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Placement of a transjugular intrahepatic portosystemic shunt (TIPS) is a well-established procedure for the treatment of portal hypertension and its complications.1 Routine surveillance Doppler ultrasonography is a key test for detecting early complications of TIPS, including shunt stenosis and occlusion.2 When complications occur, shunt revision with angioplasty and possible stenting is frequently attempted first to maintain shunt patency.3 However, if shunt revision fails or in the setting of chronic TIPS occlusion, the placement of a new and parallel TIPS is a viable option for continuing treatment of portal hypertension.4
A 52-year-old man with alcoholic cirrhosis and portal hypertension presented with bleeding gastroesophageal varices. A TIPS had been placed by using a VIATORR (W. L. Gore & Associates, Inc.) stent 3 years prior via the middle hepatic vein at an outside hospital. The patient had not obtained consistent surveillance with ultrasound imaging, and ultrasonography during admission demonstrated occlusion of the TIPS of unknown chronicity. Evidence of decreased flow was present on Doppler ultrasonography as early as 1 year postoperatively, suggesting TIPS dysfunction; however, this problem was not treated. Two separate attempts by interventional radiology staff to revise the shunt by passing a guidewire and needle through the occluded TIPS were unsuccessful (Figure 1). The decision was made to proceed with a parallel TIPS because of the patient's recent massive upper gastrointestinal bleed. Therefore, a new and separate TIPS was created from the right hepatic vein to the portal vein. The shunt was patent on follow-up ultrasonography, and the patient is doing well.
Parallel TIPS placement was performed via a standard right internal jugular vein approach. A 5-French multipurpose catheter was used to select the right hepatic vein. The free hepatic vein pressure measured 21 mmHg, and wedged indirect portal pressure measured 29 mmHg for an initial gradient of 8 mmHg. A sheath was advanced into the right hepatic vein, and a 16-gauge Ross Modified Colapinto needle (Cook Medical) was passed through the liver to access the right portal vein (Figure 2). Over a guidewire, a 5-French pigtail catheter was placed into the portal vein. Care was taken to ensure that the wire and catheter did not pass through the interstices of the prior TIPS stent. Direct portal pressure measured 31 mmHg for a portosystemic gradient of 10 mmHg.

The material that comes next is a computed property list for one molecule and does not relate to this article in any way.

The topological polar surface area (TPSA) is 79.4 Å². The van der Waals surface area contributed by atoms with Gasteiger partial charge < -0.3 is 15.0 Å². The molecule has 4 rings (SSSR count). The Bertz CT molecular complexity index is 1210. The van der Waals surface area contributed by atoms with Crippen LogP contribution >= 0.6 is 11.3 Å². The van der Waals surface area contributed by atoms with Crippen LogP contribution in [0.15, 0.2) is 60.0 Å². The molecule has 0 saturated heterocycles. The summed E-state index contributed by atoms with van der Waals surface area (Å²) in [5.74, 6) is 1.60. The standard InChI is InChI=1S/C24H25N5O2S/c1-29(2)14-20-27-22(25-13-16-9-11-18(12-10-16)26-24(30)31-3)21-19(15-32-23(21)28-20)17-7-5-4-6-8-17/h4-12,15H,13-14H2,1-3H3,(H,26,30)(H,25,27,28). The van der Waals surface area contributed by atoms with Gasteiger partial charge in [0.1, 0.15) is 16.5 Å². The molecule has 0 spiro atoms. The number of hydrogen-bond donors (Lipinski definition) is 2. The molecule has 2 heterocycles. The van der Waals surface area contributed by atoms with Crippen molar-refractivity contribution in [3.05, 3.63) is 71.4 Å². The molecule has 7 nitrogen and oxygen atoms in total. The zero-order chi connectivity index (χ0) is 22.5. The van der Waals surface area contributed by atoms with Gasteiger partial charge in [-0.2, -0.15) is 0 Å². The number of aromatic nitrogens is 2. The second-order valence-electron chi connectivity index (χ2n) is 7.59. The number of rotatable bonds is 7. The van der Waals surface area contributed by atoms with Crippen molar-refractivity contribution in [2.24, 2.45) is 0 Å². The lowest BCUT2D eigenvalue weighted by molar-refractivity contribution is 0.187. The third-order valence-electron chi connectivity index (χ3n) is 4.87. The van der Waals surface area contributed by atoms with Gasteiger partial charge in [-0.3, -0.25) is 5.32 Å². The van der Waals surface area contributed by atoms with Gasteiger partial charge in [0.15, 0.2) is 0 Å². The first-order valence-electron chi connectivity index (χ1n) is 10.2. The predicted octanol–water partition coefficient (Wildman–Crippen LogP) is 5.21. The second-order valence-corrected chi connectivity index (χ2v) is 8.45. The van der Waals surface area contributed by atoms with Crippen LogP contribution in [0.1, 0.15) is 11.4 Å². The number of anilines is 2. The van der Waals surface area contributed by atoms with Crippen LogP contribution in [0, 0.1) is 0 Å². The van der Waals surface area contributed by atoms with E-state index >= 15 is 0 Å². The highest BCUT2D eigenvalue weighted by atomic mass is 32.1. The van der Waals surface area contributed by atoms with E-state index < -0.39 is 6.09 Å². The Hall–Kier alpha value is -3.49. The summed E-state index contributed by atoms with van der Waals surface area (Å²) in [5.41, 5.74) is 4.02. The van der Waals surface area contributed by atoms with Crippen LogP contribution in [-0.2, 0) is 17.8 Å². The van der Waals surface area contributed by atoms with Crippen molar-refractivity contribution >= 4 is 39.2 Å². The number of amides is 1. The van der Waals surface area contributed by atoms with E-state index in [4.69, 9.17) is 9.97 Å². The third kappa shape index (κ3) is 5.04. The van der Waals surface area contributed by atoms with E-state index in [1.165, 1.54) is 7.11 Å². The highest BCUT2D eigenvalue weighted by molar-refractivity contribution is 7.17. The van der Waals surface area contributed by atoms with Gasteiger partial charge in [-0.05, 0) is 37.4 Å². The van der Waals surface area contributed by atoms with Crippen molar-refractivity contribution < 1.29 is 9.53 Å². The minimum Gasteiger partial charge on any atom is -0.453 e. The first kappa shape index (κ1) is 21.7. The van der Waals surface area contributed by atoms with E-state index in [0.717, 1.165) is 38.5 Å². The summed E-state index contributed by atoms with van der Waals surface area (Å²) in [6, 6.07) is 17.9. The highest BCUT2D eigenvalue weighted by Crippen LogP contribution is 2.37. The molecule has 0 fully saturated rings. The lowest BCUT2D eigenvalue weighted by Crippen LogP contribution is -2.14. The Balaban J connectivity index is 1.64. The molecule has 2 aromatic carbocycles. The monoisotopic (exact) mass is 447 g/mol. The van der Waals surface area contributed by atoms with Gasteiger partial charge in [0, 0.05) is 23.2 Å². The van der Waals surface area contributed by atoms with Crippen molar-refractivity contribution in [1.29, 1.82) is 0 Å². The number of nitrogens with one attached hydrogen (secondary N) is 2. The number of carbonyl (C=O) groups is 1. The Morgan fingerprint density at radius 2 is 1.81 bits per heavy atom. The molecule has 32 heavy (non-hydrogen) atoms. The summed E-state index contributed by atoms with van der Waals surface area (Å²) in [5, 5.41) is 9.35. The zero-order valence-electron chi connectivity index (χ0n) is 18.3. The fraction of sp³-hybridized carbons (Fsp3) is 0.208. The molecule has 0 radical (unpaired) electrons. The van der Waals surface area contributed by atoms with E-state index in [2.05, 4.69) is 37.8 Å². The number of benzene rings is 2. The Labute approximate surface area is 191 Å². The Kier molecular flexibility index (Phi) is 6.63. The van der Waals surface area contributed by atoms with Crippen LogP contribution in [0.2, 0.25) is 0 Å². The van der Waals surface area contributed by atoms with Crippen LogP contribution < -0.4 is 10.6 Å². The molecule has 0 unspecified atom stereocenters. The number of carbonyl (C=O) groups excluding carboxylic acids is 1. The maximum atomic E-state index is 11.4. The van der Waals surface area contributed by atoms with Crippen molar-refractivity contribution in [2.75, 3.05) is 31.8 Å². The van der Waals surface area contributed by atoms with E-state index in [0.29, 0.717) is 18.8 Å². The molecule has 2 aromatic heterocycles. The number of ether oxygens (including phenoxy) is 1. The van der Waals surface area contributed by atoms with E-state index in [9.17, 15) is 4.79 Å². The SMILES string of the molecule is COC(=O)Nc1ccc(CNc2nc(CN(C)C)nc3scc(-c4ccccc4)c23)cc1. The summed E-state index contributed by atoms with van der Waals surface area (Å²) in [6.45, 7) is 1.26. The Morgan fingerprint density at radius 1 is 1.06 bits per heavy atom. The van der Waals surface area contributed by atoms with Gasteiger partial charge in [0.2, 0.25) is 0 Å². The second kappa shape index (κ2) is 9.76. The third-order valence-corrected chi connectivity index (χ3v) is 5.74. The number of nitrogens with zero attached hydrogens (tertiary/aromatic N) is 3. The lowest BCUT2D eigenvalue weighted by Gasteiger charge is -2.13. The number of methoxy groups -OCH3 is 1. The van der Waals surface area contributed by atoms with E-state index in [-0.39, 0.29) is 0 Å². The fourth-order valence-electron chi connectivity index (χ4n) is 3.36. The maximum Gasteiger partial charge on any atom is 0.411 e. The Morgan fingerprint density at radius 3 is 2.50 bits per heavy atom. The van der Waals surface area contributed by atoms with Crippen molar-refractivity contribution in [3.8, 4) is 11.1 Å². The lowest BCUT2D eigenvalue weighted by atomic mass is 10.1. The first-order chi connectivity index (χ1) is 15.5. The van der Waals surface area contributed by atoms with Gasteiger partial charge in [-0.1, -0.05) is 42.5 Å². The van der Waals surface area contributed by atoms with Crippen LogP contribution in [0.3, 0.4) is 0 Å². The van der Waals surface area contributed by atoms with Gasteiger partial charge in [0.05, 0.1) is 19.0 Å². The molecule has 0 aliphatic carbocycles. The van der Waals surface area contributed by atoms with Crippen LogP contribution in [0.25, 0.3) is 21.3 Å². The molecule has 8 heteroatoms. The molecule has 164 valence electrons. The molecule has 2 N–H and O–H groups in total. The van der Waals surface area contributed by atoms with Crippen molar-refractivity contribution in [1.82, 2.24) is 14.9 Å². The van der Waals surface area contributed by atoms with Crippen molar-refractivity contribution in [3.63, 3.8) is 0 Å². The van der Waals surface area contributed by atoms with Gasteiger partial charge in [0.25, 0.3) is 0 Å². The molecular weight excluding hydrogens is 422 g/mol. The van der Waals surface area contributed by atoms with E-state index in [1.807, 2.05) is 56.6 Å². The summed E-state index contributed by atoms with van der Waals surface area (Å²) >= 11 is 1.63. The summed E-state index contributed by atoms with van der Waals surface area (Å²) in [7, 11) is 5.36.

Next, the tract was dilated with an 8-mm balloon. A new 10-mm-diameter, 5-cm covered/2-cm uncovered VIATORR stent was deployed and dilated with an 8-mm noncompliant balloon catheter (Figure 3). Final images demonstrated patency of the TIPS (Figure 4). Final pressures were 27 mmHg in the direct portal vein, 24 mmHg within the shunt, and 23 mmHg in the hepatic vein. Right atrial pressure was 22 mmHg. The portosystemic gradient was reduced from 10 mmHg to 5 mmHg with appropriate decompression of the gastroesophageal varices. Follow-up Doppler ultrasound images demonstrated satisfactory flow through the new TIPS as well as lack of flow through the occluded TIPS (Figure 5).
With the advent of covered stents for the creation of TIPS, the incidence of shunt dysfunction and occlusion after initial placement has significantly decreased, with a 6-month primary patency rate of 76% for the polytetrafluoroethylene (PTFE)-covered VIATORR stent compared to a 6-month primary patency rate of 48.5% for the bare WALLSTENT (Boston Scientific Corporation).5
The etiology of stenosis and eventual occlusion is thought to be intimal hyperplasia within a bare metal stent or stenosis at the hepatic vein end of a PTFE-covered stent.6-8 TIPS stenosis and occlusion are important causes of morbidity and mortality in patients with portal hypertension status post TIPS.2 For this reason, regular surveillance of the TIPS stent is mandatory and should be achieved through Doppler ultrasonography every 6 months or whenever any change occurs in the patient's clinical status such as rebleed or increasing ascites.2 Prompt intervention is warranted if stenosis or occlusion is detected by ultrasonography, particularly because TIPS revision becomes more difficult with increasing chronicity of occlusion.3 For patients with failed TIPS revision or for patients such as ours who have a chronic TIPS occlusion, a parallel TIPS provides an excellent alternative procedure for continuing treatment of portal hypertension.
The authors have no financial or proprietary interest in the subject matter of this article.